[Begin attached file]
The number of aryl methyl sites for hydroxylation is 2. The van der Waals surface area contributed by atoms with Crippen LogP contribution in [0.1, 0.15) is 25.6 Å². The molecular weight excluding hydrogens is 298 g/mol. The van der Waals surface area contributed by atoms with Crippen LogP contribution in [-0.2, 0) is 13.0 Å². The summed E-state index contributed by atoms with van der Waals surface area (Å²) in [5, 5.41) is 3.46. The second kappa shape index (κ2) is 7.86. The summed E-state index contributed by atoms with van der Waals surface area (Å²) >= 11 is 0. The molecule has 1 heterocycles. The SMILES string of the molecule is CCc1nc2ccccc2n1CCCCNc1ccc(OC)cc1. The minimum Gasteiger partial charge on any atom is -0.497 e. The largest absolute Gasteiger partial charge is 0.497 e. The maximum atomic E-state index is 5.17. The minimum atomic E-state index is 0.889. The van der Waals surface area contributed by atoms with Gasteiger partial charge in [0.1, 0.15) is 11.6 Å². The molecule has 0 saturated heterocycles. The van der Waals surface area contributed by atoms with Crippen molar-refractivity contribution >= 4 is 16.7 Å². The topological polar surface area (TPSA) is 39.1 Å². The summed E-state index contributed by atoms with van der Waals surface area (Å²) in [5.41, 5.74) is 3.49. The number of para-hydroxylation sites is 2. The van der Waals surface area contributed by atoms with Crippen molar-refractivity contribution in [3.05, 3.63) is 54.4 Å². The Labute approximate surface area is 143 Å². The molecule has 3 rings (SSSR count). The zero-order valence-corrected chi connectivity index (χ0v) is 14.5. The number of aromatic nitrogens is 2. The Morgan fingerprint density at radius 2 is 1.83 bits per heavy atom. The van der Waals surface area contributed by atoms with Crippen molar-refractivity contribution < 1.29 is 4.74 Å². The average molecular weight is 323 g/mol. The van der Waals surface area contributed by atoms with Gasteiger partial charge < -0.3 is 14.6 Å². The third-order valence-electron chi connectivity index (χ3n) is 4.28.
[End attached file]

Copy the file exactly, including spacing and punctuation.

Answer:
The number of aryl methyl sites for hydroxylation is 2. The van der Waals surface area contributed by atoms with Crippen LogP contribution in [0.1, 0.15) is 25.6 Å². The molecular weight excluding hydrogens is 298 g/mol. The van der Waals surface area contributed by atoms with Crippen LogP contribution in [-0.2, 0) is 13.0 Å². The summed E-state index contributed by atoms with van der Waals surface area (Å²) in [5, 5.41) is 3.46. The second kappa shape index (κ2) is 7.86. The summed E-state index contributed by atoms with van der Waals surface area (Å²) >= 11 is 0. The molecule has 1 heterocycles. The SMILES string of the molecule is CCc1nc2ccccc2n1CCCCNc1ccc(OC)cc1. The minimum Gasteiger partial charge on any atom is -0.497 e. The largest absolute Gasteiger partial charge is 0.497 e. The maximum atomic E-state index is 5.17. The minimum atomic E-state index is 0.889. The van der Waals surface area contributed by atoms with Gasteiger partial charge in [0.1, 0.15) is 11.6 Å². The molecule has 0 saturated heterocycles. The van der Waals surface area contributed by atoms with Crippen molar-refractivity contribution >= 4 is 16.7 Å². The topological polar surface area (TPSA) is 39.1 Å². The summed E-state index contributed by atoms with van der Waals surface area (Å²) in [5.41, 5.74) is 3.49. The number of para-hydroxylation sites is 2. The van der Waals surface area contributed by atoms with Crippen molar-refractivity contribution in [3.05, 3.63) is 54.4 Å². The Labute approximate surface area is 143 Å². The molecule has 3 rings (SSSR count). The zero-order valence-corrected chi connectivity index (χ0v) is 14.5. The number of aromatic nitrogens is 2. The Morgan fingerprint density at radius 2 is 1.83 bits per heavy atom. The van der Waals surface area contributed by atoms with Crippen molar-refractivity contribution < 1.29 is 4.74 Å². The average molecular weight is 323 g/mol. The van der Waals surface area contributed by atoms with Gasteiger partial charge < -0.3 is 14.6 Å². The third-order valence-electron chi connectivity index (χ3n) is 4.28.